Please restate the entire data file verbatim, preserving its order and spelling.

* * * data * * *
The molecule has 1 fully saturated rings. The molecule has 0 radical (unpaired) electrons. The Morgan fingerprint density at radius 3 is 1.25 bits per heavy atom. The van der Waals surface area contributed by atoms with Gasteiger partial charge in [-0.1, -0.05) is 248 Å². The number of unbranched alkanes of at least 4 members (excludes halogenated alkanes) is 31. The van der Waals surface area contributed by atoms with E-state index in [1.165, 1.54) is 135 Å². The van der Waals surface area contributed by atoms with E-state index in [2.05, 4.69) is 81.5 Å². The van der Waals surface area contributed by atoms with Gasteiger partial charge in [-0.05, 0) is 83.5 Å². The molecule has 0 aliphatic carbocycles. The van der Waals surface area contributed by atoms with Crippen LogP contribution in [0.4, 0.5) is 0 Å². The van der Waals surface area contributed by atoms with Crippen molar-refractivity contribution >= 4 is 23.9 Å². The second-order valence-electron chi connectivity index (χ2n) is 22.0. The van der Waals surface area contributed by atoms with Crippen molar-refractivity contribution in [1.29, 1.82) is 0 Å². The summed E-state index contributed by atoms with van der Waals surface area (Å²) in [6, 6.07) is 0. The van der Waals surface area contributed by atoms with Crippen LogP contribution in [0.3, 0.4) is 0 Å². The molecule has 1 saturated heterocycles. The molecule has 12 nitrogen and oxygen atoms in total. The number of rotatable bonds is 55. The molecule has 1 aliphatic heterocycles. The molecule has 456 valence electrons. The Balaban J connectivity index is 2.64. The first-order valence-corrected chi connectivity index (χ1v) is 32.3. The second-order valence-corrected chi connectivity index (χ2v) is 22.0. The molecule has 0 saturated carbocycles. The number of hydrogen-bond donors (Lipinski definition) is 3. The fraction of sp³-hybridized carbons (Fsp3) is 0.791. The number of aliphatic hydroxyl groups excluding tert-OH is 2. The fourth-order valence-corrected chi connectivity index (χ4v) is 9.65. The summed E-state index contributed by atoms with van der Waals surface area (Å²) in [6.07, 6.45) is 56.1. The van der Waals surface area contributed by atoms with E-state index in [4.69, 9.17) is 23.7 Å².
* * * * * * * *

The molecule has 1 fully saturated rings. The molecule has 0 radical (unpaired) electrons. The Morgan fingerprint density at radius 3 is 1.25 bits per heavy atom. The van der Waals surface area contributed by atoms with Gasteiger partial charge in [-0.1, -0.05) is 248 Å². The number of unbranched alkanes of at least 4 members (excludes halogenated alkanes) is 31. The van der Waals surface area contributed by atoms with E-state index in [1.165, 1.54) is 135 Å². The van der Waals surface area contributed by atoms with E-state index in [2.05, 4.69) is 81.5 Å². The van der Waals surface area contributed by atoms with Gasteiger partial charge in [-0.05, 0) is 83.5 Å². The molecule has 0 aliphatic carbocycles. The van der Waals surface area contributed by atoms with Crippen LogP contribution in [0.4, 0.5) is 0 Å². The van der Waals surface area contributed by atoms with Crippen molar-refractivity contribution >= 4 is 23.9 Å². The second-order valence-electron chi connectivity index (χ2n) is 22.0. The van der Waals surface area contributed by atoms with Crippen molar-refractivity contribution in [1.29, 1.82) is 0 Å². The summed E-state index contributed by atoms with van der Waals surface area (Å²) in [6, 6.07) is 0. The van der Waals surface area contributed by atoms with Crippen LogP contribution in [0.3, 0.4) is 0 Å². The molecule has 1 saturated heterocycles. The molecule has 12 nitrogen and oxygen atoms in total. The number of rotatable bonds is 55. The molecule has 1 aliphatic heterocycles. The molecule has 456 valence electrons. The Balaban J connectivity index is 2.64. The first-order valence-corrected chi connectivity index (χ1v) is 32.3. The second-order valence-corrected chi connectivity index (χ2v) is 22.0. The molecule has 0 saturated carbocycles. The number of hydrogen-bond donors (Lipinski definition) is 3. The fraction of sp³-hybridized carbons (Fsp3) is 0.791. The number of aliphatic hydroxyl groups excluding tert-OH is 2. The fourth-order valence-corrected chi connectivity index (χ4v) is 9.65. The summed E-state index contributed by atoms with van der Waals surface area (Å²) in [6.07, 6.45) is 56.1. The van der Waals surface area contributed by atoms with E-state index in [4.69, 9.17) is 23.7 Å².